Picked out my site and just finished initial survey: overall, it is slightly over a 2% grade from front to back (50 ft) and a gentle 4% from right to left 9(25 ft with 2% drop in last 2 feet at boundary).
My question are: 1. There are some low, mushy spots where removed bushes were so how do I fill these to get firm area for rail yard? Do I bring in fill and tamp it until firm and level? 2. On the side boundary, I need to level it somewhat but that will leave a 2 - 3 inch fall off. I plan on using the outside boundary like a river (since it IS a river when it rains) but the rail line will be the "bank" for a
3 foot section of this 50' . Do I use the ballast as the "shore"? Timbers? Gravel? Bigger rocks? This is a Georgia coast rail so rocks are not typical.
Doesn't the bank need to be porous or else I create a dam? This low area is a de facto "ditch" (albeit only 3 - 4 " lower than surrounding area) that drains my and my neighbor's yards down toward the marsh. At the marsh edge, it abruptly drops 36 to 44 inches. - if I squared it off, I would have a scaled Niagra Falls!
Rocks may not be the norm...but they are doable...trestle and bridges allow water run-off to cross from one side of your tracks to the other side...
Embrace your areas needs with mother nature! You'll be happier with results....
Set a yard area...add solid fill..flat and broad enough to provide your dream yard. Allow paths for drainage ..even moving low spots to new locations...think dry washes...
Planning is imperative..
A request for a photo essay of your layouts future location is helpful to us..your asking for help...help in creative solutions for your railroad!
Are you running old western rr?
Are you running mid century times??
Are you running modern ...to days present scene as a rr??
Sounds like your after this 25ft x 50ft area... Is it larger?.. Can it be larger?
This is a process...thanks for asking for our help and thoughts!!
My plan is to finish a detailed survey then bring in fill to make some areas flatter for a rail yard then let nature sculpt the area while I plan the exact layout. I thinking early 1900's steam. I have two 25' X 50' areas on either side of my yard which will be connected by a 120' line running along the top of my 4' high retaining wall - separating my yard from the tidal marsh. When I get the first area ready for layout, I will put up a picture and RR track plan to get some feedback and ideas.
I raised all my areas up to waist height so I don't have to bend down. Seems to be a problem for all of us as we get older. I have made garden beds some 6 metres by 2.5 metres. If just got to build the bridges to join them up. This way I can create a different theme in each box. A bit more effort at first but worth it in the end.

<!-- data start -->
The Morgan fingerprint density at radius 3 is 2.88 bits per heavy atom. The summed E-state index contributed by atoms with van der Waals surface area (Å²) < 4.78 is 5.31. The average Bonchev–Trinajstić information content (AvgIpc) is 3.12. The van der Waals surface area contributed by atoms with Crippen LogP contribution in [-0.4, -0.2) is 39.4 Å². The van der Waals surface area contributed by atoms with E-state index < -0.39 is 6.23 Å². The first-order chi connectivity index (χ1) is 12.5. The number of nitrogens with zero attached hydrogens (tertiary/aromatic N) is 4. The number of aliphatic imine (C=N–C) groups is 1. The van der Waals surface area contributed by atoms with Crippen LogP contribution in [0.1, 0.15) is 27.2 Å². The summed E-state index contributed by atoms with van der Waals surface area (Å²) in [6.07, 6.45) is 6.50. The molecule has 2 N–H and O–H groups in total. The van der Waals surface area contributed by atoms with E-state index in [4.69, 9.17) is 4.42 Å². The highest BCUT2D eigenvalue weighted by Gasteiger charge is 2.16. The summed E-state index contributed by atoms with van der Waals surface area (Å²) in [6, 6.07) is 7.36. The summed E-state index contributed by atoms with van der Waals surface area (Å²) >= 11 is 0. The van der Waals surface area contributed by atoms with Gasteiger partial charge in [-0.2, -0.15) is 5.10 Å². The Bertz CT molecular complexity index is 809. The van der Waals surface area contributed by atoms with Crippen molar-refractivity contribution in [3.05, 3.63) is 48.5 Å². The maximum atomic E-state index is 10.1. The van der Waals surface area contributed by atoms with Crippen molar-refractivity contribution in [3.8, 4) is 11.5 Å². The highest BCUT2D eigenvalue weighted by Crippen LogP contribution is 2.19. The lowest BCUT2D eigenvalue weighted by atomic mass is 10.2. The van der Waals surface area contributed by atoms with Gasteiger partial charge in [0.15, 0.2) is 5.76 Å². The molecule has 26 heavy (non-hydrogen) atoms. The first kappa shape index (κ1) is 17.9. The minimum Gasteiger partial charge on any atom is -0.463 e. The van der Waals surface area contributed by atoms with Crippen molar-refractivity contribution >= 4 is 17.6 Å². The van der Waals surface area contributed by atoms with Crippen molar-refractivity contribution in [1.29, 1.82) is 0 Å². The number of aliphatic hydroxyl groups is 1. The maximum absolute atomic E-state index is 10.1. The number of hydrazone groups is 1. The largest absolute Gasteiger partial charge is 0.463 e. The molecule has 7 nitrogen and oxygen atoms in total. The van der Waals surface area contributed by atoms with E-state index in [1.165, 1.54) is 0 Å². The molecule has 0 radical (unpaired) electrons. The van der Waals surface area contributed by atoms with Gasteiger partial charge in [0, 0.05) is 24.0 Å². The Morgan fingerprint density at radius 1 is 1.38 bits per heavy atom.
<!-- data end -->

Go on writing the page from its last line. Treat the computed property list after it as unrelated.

If you have low spots due to removed brush, bushes or whatever you need to fill those in. However it is a good idea to make sure organic matter has been removed. The issue is the roots and so forth rot.and result in low spots as the rot compresses.
If the organics have been removed then you will still want to dig a trench down to solid gouging and then fill with stone dust or crushed rock. The thing here is the tripping out a bush loosens the soil which will eventually settle again. The other option is to tamp the soil to the same density as the surrounding landscape.
While slightly unrelated a good portion of my property is a sandy loam. The side walks in several places over the years have settled and tilted dramatically. This is actually a problem with all construction in the neighborhood. In some places it was so bad I had to replace the walkway. So to try to prevent a reoccurrence I dug down a good two feet into a different layer of dirt (it is pretty obvious) and then back filled with two feet of crush stone (#2 I think) and then laid concrete across that base for the replacement side walk. So far so good.
Interesting the state took a similar approach when rebuilding one of the local highways that wasn't all that stable and in fact was on somewhat swampy land. They literally dug a channel deep enough to bury the rather large bulldozers they where using.
In the end construction is all about your foundation. That foundation can be a road bed for a rail way or a sky scraper, either way you need to consider local conditions.
And if the 4% involves a curve, it gets worse!!
In a low area my friend used rebar and plastic pipe to raise the track in a trestle like fashion. Water flows freely under and this gets rid of the grade.
Just for an example, the STEEPEST mainline grade for the eastern US states is the Saluda grade on the former Southern Railway. It is 4% over most of its incline. There was actually a switch to direct trains into a "runaway" track (which was markedly steeper) should a train loose its brakes descending the grade. The switch was normally lined for the diverging route, and engineers had to give a special whistle signal before they got to that switch, to let the switch tender know that their train was under control. Then the switch would be set for the main route.
I suppose such an arrangement would be interesting to do on a model railroad, but it would consume an awful lot of real estate.